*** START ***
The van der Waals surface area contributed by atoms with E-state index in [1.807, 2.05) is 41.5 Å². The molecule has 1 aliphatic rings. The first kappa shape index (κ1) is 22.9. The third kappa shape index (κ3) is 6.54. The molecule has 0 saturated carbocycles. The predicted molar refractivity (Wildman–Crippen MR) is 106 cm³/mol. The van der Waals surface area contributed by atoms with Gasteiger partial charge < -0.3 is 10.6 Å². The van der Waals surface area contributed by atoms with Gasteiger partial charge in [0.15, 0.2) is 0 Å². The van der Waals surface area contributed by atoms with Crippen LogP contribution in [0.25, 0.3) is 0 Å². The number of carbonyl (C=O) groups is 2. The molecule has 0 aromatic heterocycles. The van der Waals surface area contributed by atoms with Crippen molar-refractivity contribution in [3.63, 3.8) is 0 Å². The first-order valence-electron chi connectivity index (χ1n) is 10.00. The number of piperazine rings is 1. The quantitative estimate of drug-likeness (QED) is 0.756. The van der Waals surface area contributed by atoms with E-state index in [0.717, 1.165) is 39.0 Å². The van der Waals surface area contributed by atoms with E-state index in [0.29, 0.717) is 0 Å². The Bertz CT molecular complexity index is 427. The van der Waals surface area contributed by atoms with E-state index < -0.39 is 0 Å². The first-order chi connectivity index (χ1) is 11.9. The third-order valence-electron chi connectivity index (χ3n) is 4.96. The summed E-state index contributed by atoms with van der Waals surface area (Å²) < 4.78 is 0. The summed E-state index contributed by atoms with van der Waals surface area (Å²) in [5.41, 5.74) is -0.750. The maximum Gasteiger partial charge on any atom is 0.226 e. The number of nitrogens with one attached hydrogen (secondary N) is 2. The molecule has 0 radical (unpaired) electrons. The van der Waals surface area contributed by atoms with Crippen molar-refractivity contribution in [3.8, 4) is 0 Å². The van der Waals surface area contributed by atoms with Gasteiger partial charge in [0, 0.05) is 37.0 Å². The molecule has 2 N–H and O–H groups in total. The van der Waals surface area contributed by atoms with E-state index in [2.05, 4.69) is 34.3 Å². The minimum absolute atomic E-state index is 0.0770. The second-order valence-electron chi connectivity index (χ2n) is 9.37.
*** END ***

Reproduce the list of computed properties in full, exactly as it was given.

The van der Waals surface area contributed by atoms with E-state index in [1.807, 2.05) is 41.5 Å². The molecule has 1 aliphatic rings. The first kappa shape index (κ1) is 22.9. The third kappa shape index (κ3) is 6.54. The molecule has 0 saturated carbocycles. The predicted molar refractivity (Wildman–Crippen MR) is 106 cm³/mol. The van der Waals surface area contributed by atoms with Gasteiger partial charge < -0.3 is 10.6 Å². The van der Waals surface area contributed by atoms with Gasteiger partial charge in [0.15, 0.2) is 0 Å². The van der Waals surface area contributed by atoms with Crippen LogP contribution in [0.25, 0.3) is 0 Å². The number of carbonyl (C=O) groups is 2. The molecule has 0 aromatic heterocycles. The van der Waals surface area contributed by atoms with Crippen molar-refractivity contribution in [3.63, 3.8) is 0 Å². The first-order valence-electron chi connectivity index (χ1n) is 10.00. The number of piperazine rings is 1. The quantitative estimate of drug-likeness (QED) is 0.756. The van der Waals surface area contributed by atoms with E-state index in [0.717, 1.165) is 39.0 Å². The van der Waals surface area contributed by atoms with E-state index in [0.29, 0.717) is 0 Å². The Bertz CT molecular complexity index is 427. The van der Waals surface area contributed by atoms with E-state index < -0.39 is 0 Å². The first-order chi connectivity index (χ1) is 11.9. The third-order valence-electron chi connectivity index (χ3n) is 4.96. The summed E-state index contributed by atoms with van der Waals surface area (Å²) < 4.78 is 0. The summed E-state index contributed by atoms with van der Waals surface area (Å²) in [5.41, 5.74) is -0.750. The maximum Gasteiger partial charge on any atom is 0.226 e. The number of nitrogens with one attached hydrogen (secondary N) is 2. The molecule has 0 radical (unpaired) electrons. The van der Waals surface area contributed by atoms with Crippen molar-refractivity contribution in [3.8, 4) is 0 Å². The van der Waals surface area contributed by atoms with Gasteiger partial charge in [0, 0.05) is 37.0 Å². The molecule has 2 N–H and O–H groups in total. The van der Waals surface area contributed by atoms with E-state index in [2.05, 4.69) is 34.3 Å². The minimum absolute atomic E-state index is 0.0770. The second-order valence-electron chi connectivity index (χ2n) is 9.37.